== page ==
Plugged In exists to shine a light on the world of popular entertainment while giving you and your family the essential tools you need to understand, navigate and impact the culture in which we live. Through reviews, articles and discussions, we want to spark intellectual thought, spiritual growth and a desire to follow the command of Colossians 2:8: "See to it that no one takes you captive through hollow and deceptive philosophy, which depends on human tradition and the basic principles of this world rather than on Christ."


Family uses Plugged In as a ‘significant compass’

"I am at a loss for words to adequately express how much it means to my husband and me to know that there is an organization like Focus that is rooting for us. Just today I was reading Psalm 37 and thinking about how your ministry provides ways to 'dwell in the land and enjoy safe pasture.' We have two teenagers and an 8-year-old in our household...Plugged In has become a significant compass for our family. All three of our kids are dedicated to their walk with Christ but they still encounter challenges. Thanks for all of your research and persistence in helping us navigate through stormy waters."

Plugged In helps college student stand-up for his belief

"Thanks for the great job you do in posting movie and television reviews online. I’m a college freshman and I recently had a confrontational disagreement with my English professor regarding an R-rated film. It is her favorite movie and she wanted to show it in class. I went to your Web site to research the film’s content. Although I had not seen the movie myself, I was able to make an educated argument against it based on the concerns you outlined. The prof said that she was impressed by my stand and decided to poll the whole class and give us a choice. We overwhelmingly voted to watch a G-rated movie instead! I’ve learned that I can trust your site and I will be using it a lot in the future.”

Plugged In brings ‘Sanity and Order’ to Non-believer

“Even though I don’t consider myself a Christian, I find your Plugged In Web site useful and thought-provoking. No one reviews movies like you do. Instead of being judgmental, you put entertainment ‘on trial.’ After presenting the evidence, you allow the jury of your readers to decide for themselves what they should do. In my opinion, you bring sanity and order to the wild world of modern day entertainment. Keep up the good work!”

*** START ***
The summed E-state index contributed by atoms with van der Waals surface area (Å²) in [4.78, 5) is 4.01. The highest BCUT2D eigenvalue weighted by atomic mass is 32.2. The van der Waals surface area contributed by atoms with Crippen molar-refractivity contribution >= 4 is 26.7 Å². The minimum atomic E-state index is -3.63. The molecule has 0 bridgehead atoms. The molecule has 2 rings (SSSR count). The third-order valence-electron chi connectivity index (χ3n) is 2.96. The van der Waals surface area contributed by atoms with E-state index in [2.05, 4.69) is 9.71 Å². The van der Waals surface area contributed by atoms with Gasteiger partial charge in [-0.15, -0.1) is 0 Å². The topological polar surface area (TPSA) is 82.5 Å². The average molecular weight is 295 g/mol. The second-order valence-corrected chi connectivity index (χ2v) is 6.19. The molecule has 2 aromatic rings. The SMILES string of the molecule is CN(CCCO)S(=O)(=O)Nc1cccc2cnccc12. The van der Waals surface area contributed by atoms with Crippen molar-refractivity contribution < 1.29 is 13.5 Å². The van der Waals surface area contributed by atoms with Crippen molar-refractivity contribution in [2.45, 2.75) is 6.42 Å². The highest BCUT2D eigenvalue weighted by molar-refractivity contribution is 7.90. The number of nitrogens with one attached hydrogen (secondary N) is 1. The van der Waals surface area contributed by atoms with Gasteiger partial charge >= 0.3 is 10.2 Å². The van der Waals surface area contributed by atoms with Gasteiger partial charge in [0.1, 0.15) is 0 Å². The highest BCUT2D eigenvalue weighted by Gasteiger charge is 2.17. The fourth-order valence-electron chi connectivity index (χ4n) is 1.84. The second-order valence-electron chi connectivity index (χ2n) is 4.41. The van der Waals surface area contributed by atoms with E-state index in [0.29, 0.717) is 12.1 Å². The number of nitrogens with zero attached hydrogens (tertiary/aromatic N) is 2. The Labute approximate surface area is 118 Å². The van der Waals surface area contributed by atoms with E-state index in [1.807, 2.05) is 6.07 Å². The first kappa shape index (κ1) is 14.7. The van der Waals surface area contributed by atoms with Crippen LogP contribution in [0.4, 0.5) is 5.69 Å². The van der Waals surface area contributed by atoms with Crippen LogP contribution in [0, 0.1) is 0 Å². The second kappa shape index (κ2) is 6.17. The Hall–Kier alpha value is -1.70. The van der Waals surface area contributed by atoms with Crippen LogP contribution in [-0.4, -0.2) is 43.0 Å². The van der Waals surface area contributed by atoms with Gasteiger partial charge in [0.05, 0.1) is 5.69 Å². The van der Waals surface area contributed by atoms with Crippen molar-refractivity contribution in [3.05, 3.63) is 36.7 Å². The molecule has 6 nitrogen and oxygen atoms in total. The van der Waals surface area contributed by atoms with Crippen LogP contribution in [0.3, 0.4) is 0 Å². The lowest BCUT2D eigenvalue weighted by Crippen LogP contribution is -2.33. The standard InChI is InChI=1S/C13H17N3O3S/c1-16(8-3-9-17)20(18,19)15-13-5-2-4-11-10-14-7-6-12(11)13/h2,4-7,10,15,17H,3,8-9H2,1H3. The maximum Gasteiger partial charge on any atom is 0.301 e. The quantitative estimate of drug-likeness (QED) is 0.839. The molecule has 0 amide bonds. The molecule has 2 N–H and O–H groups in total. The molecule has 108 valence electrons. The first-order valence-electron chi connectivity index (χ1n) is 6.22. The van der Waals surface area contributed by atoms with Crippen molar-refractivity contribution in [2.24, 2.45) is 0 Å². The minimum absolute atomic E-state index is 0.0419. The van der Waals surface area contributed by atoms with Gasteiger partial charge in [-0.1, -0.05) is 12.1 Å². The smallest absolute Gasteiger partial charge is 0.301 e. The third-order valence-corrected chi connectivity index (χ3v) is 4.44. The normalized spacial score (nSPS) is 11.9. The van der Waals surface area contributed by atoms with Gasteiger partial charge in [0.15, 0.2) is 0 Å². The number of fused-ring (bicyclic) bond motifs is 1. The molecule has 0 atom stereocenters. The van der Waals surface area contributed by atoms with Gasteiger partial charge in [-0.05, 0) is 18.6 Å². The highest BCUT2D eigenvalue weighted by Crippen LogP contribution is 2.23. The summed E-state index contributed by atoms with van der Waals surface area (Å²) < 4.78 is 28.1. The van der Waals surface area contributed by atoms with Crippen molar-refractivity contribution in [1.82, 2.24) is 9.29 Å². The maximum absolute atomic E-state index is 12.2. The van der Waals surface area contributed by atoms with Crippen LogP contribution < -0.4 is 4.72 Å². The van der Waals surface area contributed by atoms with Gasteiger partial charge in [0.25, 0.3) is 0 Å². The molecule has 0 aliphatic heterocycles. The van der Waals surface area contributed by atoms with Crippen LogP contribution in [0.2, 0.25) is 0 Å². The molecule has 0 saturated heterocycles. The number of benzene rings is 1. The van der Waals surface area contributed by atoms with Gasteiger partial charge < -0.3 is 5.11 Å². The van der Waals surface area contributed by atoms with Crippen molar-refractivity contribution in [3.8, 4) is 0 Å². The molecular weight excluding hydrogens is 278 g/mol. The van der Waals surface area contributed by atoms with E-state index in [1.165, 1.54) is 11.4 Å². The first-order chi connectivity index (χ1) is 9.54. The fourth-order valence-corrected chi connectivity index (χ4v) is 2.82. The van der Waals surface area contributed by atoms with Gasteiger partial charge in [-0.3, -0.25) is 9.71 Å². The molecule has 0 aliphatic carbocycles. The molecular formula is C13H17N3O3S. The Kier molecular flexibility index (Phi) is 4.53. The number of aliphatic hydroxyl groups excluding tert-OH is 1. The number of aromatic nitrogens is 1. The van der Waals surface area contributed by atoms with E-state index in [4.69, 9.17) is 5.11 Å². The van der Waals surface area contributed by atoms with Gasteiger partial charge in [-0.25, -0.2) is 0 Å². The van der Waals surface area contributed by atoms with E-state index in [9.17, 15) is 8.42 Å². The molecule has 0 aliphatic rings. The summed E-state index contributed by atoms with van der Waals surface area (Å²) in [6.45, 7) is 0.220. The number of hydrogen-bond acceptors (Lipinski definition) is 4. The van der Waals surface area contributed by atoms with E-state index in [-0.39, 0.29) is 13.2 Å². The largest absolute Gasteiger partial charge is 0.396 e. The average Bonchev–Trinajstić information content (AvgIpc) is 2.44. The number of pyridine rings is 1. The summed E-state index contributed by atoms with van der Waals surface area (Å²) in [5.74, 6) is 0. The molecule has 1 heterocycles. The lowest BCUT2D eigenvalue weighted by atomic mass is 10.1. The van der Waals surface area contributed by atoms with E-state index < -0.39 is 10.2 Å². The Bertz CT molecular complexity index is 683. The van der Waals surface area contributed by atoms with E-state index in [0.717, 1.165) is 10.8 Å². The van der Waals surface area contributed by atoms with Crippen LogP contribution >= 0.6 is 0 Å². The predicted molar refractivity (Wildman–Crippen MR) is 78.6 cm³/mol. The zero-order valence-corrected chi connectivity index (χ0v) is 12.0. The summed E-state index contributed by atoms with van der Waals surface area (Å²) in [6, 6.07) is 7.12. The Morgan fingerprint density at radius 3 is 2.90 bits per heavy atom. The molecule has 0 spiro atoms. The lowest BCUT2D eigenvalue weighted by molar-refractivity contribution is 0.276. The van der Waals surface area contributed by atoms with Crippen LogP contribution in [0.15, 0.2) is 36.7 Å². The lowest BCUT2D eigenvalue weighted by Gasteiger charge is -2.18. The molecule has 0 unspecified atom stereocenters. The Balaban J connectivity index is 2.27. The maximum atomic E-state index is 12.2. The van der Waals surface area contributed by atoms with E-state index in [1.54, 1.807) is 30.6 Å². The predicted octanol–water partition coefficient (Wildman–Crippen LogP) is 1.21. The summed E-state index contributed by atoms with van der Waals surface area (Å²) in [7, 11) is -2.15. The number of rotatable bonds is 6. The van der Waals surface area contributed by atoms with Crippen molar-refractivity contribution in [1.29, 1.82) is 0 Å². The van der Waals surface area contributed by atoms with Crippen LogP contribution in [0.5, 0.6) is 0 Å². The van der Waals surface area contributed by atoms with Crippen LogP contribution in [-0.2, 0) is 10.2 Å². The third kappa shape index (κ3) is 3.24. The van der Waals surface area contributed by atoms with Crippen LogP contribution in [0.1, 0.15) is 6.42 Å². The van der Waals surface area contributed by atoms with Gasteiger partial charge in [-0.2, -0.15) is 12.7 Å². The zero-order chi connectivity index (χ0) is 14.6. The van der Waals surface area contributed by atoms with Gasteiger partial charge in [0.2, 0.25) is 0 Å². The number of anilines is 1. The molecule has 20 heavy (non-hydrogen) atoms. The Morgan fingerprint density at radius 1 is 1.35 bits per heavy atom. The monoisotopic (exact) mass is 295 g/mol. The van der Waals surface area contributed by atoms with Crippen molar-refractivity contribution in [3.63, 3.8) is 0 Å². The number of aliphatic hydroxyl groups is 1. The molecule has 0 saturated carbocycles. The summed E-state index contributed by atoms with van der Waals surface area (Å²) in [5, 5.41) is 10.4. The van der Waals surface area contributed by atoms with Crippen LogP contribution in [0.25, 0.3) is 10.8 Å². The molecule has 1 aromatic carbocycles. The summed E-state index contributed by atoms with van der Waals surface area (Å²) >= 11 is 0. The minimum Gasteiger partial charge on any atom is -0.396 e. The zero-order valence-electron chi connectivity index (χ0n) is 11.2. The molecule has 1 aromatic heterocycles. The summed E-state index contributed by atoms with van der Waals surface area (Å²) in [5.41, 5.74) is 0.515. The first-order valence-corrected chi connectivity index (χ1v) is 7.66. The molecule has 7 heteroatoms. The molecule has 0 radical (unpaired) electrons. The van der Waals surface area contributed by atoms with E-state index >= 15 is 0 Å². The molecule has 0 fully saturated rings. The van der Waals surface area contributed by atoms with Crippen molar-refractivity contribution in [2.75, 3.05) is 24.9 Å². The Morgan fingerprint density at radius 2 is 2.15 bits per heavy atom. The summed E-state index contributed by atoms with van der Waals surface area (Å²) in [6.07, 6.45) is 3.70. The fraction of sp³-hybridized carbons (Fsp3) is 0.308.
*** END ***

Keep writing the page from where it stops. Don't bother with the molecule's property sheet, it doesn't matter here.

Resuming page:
Mom thinks Plugged In is the ‘BEST Christian media review site’

"Our family doesn't go to the movies until we go online and check out your assessment of a given film. I think this is the BEST Christian media review website that I've found, and I recommend it to my family and friends. Keep up the good work!"


Our hope is that whether you're a parent, youth leader or teen, the information and tools at Plugged In will help you and your family make appropriate media decisions. We are privileged to do the work we do, and are continually thankful for the generosity and support from you, our loyal readers, listeners and friends.

We hope this review was both interesting and useful. Please share it with family and friends who would benefit from it as well.

Album Review

What happens when a curly-haired teen starts covering popular songs on YouTube, makes it to the Hollywood round on American Idol, then gets noticed by Justin Bieber's manager, Scooter Braun?

Do I even have to answer that question?

Tori Kelly is an ebullient 22 year old whose 2015 debut album (and its 2016 bonus-track laden re-release), Unbreakable Smile, is as earnest as its infectious title suggests. Her aww-shucks, girl-next-door appeal is evident from the very first lines of "Where I Belong (Intro)." She sings, "I'm just a girl with her guitar/Trying to give you my whole heart/ … All I have is a story and a dream/Here I am, and that's all I can be."

Listening to those lyrics, I couldn't help but think that Tori seemed to be taking a different tack toward mainstream success than so many of her peers. And another confession on the title track soon confirms that suspicion: "Who knows, maybe I can sell out shows without taking off my clothes."

So who is this cheerful and amply-clothed young woman?

Positive Elements

Spiritual Content

Sexual Content

Violent Content

Crude or Profane Language

Drug and Alcohol Content

Other Negative Elements


Pro-social Content

Tori Kelly wastes no time telling us that she's pretty grounded when it comes to knowing who she is and in dealing with fame's challenges. "Why do I let the pressure take over my mind?" she asks on "Where I Belong (Intro)." And she continues, "When I know the truth is never wrong/I'm alright, this is right where I belong." Meanwhile, "Funny (Live)" ponders what happens to people's identities when they become celebrities. "What is your definition of a true superstar?/Is it beauty? Is it money? Is it power? Is it fame?/Are you in it for the glory? What's the purpose? What's the game?" She then warns wisely, "Everything you ever wanted got you tied up in chains/Be careful how you play the game." Echoing Mark 8:36 and then Proverbs 16:18, she adds, "If you lose your soul, you lose it all/If you're at the top, then brace for the fall."